How Quickly Do You Eat Your Food?


Remember how our elders would always tell us to chew our food slowly? Well, it turns out that nutritional experts agree with their point of view. While the food you consume is of paramount importance, the speed at which you eat it can have a major influence on your health too. This news may come as a surprise to you so keep reading on to understand why researchers say that eating slow is the best way to go.

Slow Down, What’s the Rush?

Did you know that you facilitate your weight maintenance and weight loss efforts by eating slowly? That’s right. After numerous experiments researchers found that slow eaters were more likely to consume fewer calories because the act of chewing food in a leisurely manner makes the eater feel full much faster. In comparison, a fast eater tends to chew food in a hurried fashion and ends up consuming a high number of calories. A fast eater also feels the need to eat more than a slow eater to get that same feeling of satiation.
Experts explain that it takes 20 minutes from the time you start eating for the brain to send out signals of fullness. If you are someone who enjoys his/her meal in an unhurried fashion, you have ample time to react to the signals transmitted by the brain. If you tend to gobble your food, however, you will already have consumed much more than you require before you start feeling full.
Interestingly, the study found that slow eaters consumed up to 2 ounces per minute while fast eaters could eat an estimated 3 ounces per minute or more. The researchers also observed that the speed of eating varied considerably between the two genders. During the course of the study, the male participants consumed 80 calories per minute on average, while the female participants consumed only 50 calories per minute on average. Men, as suggested by this study, eat faster than women.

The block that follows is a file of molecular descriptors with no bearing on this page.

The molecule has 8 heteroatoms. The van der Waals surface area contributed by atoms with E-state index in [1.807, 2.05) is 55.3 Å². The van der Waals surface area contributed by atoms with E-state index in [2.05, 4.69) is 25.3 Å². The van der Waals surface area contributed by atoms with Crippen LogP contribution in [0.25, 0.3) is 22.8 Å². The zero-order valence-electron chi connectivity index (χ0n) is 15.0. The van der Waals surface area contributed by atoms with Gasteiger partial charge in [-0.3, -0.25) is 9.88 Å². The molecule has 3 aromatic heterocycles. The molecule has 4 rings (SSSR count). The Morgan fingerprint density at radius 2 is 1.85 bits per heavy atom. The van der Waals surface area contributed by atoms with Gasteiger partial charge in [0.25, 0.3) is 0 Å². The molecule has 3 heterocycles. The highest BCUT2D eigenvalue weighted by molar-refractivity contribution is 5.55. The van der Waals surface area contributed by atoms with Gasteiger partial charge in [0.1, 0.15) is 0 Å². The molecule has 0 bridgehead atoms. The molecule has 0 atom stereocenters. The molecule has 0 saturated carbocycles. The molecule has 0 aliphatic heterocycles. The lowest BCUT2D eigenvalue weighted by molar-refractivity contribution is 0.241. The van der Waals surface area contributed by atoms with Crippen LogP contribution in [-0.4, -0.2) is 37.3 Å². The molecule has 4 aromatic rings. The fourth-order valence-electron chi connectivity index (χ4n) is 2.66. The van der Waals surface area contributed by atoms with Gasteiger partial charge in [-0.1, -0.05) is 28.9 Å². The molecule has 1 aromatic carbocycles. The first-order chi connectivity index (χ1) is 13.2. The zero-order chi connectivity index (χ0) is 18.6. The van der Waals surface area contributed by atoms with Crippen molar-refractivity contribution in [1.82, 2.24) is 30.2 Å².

The study highlighted another interesting finding: it seems that the type of food being consumed also affects the speed of consumption. For instance, whole grain food products were consumed much more slowly than refined and processed food items. This trend is also attributed to the fact that whole grain foods are rich in fiber, which makes them chewier. You would tend to naturally slow down while eating chewy foods because it takes more effort to break them down into smaller, easy-to-swallow pieces.

You Can Become A Slow Eater Too!

Eating slowly can be quite challenging especially if you’re not accustomed to it. Your daily schedule may be booked completely and you may always be pressed for time, but that doesn’t mean that you won’t be able to develop leisurely eating habits.
Make it a habit to have regular meals. While the trend is to have three main meals per day, experts suggest 5 smaller meals spaced out at regular intervals throughout the day. It takes four hours for your brain to start transmitting hunger signals after a meal. When you eat food to quell these hunger pangs you tend to eat faster and in a greater quantity than you require. Mini meals help to eradicate this problem.  Another way to slow your pace down is to actually enjoy the flavor and texture of the meal instead of wolfing it down without relishing the taste.
Developing this habit may take time but if you’re concerned about staying physically fit or reducing your waistline, then slow is definitely the way to go.

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